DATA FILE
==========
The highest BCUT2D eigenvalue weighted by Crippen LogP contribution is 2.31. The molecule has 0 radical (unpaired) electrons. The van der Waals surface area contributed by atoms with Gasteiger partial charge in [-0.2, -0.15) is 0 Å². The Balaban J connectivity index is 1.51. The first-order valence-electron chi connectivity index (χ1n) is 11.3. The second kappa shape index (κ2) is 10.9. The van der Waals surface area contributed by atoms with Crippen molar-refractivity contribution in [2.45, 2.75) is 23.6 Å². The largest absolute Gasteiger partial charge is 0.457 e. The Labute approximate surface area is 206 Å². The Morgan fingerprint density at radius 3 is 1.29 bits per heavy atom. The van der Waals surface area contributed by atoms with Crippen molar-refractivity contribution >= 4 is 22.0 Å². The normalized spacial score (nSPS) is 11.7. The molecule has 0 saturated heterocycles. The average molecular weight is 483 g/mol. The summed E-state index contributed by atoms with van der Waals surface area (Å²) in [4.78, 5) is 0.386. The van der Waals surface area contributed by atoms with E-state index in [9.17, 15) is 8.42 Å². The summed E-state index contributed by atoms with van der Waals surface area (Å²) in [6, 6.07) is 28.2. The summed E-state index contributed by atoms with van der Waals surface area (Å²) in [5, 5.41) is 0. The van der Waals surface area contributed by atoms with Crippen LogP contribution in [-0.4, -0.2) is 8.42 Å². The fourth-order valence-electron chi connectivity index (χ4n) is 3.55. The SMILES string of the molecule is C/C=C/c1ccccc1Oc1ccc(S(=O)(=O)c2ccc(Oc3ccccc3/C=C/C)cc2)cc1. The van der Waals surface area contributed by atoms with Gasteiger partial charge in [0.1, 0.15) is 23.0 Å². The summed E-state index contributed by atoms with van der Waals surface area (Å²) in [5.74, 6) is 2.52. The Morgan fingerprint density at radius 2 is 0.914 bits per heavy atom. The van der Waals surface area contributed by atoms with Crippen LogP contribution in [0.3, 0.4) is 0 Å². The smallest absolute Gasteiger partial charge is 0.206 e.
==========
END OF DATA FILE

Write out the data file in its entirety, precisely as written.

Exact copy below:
The highest BCUT2D eigenvalue weighted by Crippen LogP contribution is 2.31. The molecule has 0 radical (unpaired) electrons. The van der Waals surface area contributed by atoms with Gasteiger partial charge in [-0.2, -0.15) is 0 Å². The Balaban J connectivity index is 1.51. The first-order valence-electron chi connectivity index (χ1n) is 11.3. The second kappa shape index (κ2) is 10.9. The van der Waals surface area contributed by atoms with Crippen molar-refractivity contribution in [2.45, 2.75) is 23.6 Å². The largest absolute Gasteiger partial charge is 0.457 e. The Labute approximate surface area is 206 Å². The Morgan fingerprint density at radius 3 is 1.29 bits per heavy atom. The van der Waals surface area contributed by atoms with Crippen molar-refractivity contribution >= 4 is 22.0 Å². The normalized spacial score (nSPS) is 11.7. The molecule has 0 saturated heterocycles. The average molecular weight is 483 g/mol. The summed E-state index contributed by atoms with van der Waals surface area (Å²) in [4.78, 5) is 0.386. The van der Waals surface area contributed by atoms with E-state index in [9.17, 15) is 8.42 Å². The summed E-state index contributed by atoms with van der Waals surface area (Å²) in [6, 6.07) is 28.2. The summed E-state index contributed by atoms with van der Waals surface area (Å²) in [5, 5.41) is 0. The van der Waals surface area contributed by atoms with Crippen LogP contribution in [-0.4, -0.2) is 8.42 Å². The fourth-order valence-electron chi connectivity index (χ4n) is 3.55. The SMILES string of the molecule is C/C=C/c1ccccc1Oc1ccc(S(=O)(=O)c2ccc(Oc3ccccc3/C=C/C)cc2)cc1. The van der Waals surface area contributed by atoms with Gasteiger partial charge in [0.1, 0.15) is 23.0 Å². The summed E-state index contributed by atoms with van der Waals surface area (Å²) in [5.74, 6) is 2.52. The Morgan fingerprint density at radius 2 is 0.914 bits per heavy atom. The van der Waals surface area contributed by atoms with Crippen LogP contribution in [0.3, 0.4) is 0 Å². The smallest absolute Gasteiger partial charge is 0.206 e.